NEW YORK, Feb 23 (IFR) - Latin American credits started Monday mixed as lower oil prices and the Moody's downgrade of Russia to junk overshadowed any boost from Greece's last-minute deal with its creditors.
The region's bond markets were seeing little benefit from improved sentiment in Europe, where shares rose and yields shrunk after Greece's four-month extension on its bailout.
"I am not seeing follow-on in global risk appetite from Greece," said a New York-based trader focused on LatAm corporates. "I would have expected (LatAm) to rally hard on the back of that."
With concerns over Greece temporarily on hold, Uruguay pounced on the opportunity and came to market with its international bond after waiting in the pipeline for weeks.
The South American country, rated Baa2/BBB-/BBB-, is approaching investors with a tap of its 5.1% 2050s after releasing initial price thoughts of 235bp through leads Bank of America Merrill Lynch, Morgan Stanley and Santander.
The sovereign is heard targeting US$1bn and is seen offering a concession of around 20bp, though that is likely to shrink as leads refine guidance. Books were heard at the US$1bn mark earlier this morning.
Meanwhile investors were largely focusing on lower oil prices, which according to Reuters fell more than a dollar today, with Brent futures hitting around US$58.50 a barrel.
Colombia-focused E&P name Pacific Rubiales sunk about a point in response, with its 2019s and 2025s being quoted at 72.50-73.50 and 64.50-65.50, respectively.
The Moody's downgrade of Russia to Ba1 from Baa3 could also spill over into LatAm due to forced selling from high-grade accounts and any subsequent impact this might have on EM indices, said a trader.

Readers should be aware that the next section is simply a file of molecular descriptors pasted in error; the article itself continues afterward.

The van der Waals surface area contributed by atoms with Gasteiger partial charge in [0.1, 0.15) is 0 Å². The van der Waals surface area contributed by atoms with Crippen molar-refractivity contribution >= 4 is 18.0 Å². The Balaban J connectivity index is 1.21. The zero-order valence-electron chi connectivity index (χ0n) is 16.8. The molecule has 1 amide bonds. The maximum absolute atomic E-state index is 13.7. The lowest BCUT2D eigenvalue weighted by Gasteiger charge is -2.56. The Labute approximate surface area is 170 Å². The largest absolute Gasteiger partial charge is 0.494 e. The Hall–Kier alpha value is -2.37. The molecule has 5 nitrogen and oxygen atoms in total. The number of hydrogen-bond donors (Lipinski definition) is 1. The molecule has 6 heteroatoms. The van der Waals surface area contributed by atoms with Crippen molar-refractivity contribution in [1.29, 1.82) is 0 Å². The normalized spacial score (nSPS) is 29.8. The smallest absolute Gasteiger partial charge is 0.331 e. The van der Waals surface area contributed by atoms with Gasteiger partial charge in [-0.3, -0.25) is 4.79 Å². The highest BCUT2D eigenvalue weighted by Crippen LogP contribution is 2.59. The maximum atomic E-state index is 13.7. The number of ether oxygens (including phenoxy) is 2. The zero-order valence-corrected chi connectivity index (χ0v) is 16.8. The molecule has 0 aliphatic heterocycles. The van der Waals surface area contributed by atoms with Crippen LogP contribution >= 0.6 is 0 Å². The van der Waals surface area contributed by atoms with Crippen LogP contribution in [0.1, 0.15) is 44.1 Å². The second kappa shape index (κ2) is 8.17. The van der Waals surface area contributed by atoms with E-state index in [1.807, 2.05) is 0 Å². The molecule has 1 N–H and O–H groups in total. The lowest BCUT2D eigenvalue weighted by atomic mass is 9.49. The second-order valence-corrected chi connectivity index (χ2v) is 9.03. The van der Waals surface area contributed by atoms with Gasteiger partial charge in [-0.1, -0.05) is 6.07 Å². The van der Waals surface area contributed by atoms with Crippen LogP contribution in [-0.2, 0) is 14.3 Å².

Fed Chairwoman Janet Yellen's testimony before Congress this week as well as a string of earnings from Latin American companies including Gruma, Mexichem, Coca-Cola FEMSA, Ecopetrol and Milpo also have the potential to move prices this week, he added.
Mexican media company TV Azteca is bringing to market a rare project bond related to the development of the Andean country's fiber optic network. Pricing is expected toward the end of February.
Costa Rica has chosen Deutsche Bank and HSBC as lead managers on an up to US$1bn international bond sale that could take place as early as this month.
Panama filed with the SEC to sell up to US$3.04bn in debt, raising expectations that the sovereign could soon come to the international bond market.
Bankers have been awaiting a mandate decision from the sovereign, which sent out requests for proposals earlier this month. (Reporting by Paul Kilby; Editing by Marc Carnegie)